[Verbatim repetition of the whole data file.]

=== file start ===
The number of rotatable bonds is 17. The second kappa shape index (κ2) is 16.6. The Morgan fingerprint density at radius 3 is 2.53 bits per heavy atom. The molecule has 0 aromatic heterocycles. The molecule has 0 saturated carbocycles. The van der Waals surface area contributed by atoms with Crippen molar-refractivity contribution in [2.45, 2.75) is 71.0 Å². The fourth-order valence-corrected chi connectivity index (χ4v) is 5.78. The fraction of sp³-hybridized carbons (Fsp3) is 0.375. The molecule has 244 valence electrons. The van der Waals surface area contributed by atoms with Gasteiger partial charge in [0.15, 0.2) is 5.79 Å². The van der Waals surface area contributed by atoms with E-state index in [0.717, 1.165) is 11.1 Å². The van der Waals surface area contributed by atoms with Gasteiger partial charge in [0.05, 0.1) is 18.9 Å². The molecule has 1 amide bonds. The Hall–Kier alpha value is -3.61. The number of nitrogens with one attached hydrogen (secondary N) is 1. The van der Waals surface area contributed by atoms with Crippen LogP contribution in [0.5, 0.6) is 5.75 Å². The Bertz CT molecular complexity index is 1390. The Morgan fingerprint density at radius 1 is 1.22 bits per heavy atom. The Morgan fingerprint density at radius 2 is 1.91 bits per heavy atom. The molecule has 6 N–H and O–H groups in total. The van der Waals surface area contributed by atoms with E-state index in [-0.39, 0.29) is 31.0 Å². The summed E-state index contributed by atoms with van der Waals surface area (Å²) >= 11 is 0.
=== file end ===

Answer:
The number of rotatable bonds is 17. The second kappa shape index (κ2) is 16.6. The Morgan fingerprint density at radius 3 is 2.53 bits per heavy atom. The molecule has 0 aromatic heterocycles. The molecule has 0 saturated carbocycles. The van der Waals surface area contributed by atoms with Crippen molar-refractivity contribution in [2.45, 2.75) is 71.0 Å². The fourth-order valence-corrected chi connectivity index (χ4v) is 5.78. The fraction of sp³-hybridized carbons (Fsp3) is 0.375. The molecule has 244 valence electrons. The van der Waals surface area contributed by atoms with Gasteiger partial charge in [0.15, 0.2) is 5.79 Å². The van der Waals surface area contributed by atoms with E-state index in [0.717, 1.165) is 11.1 Å². The van der Waals surface area contributed by atoms with Gasteiger partial charge in [0.05, 0.1) is 18.9 Å². The molecule has 1 amide bonds. The Hall–Kier alpha value is -3.61. The number of nitrogens with one attached hydrogen (secondary N) is 1. The van der Waals surface area contributed by atoms with Crippen LogP contribution in [0.5, 0.6) is 5.75 Å². The Bertz CT molecular complexity index is 1390. The Morgan fingerprint density at radius 1 is 1.22 bits per heavy atom. The Morgan fingerprint density at radius 2 is 1.91 bits per heavy atom. The molecule has 6 N–H and O–H groups in total. The van der Waals surface area contributed by atoms with E-state index in [-0.39, 0.29) is 31.0 Å². The summed E-state index contributed by atoms with van der Waals surface area (Å²) >= 11 is 0.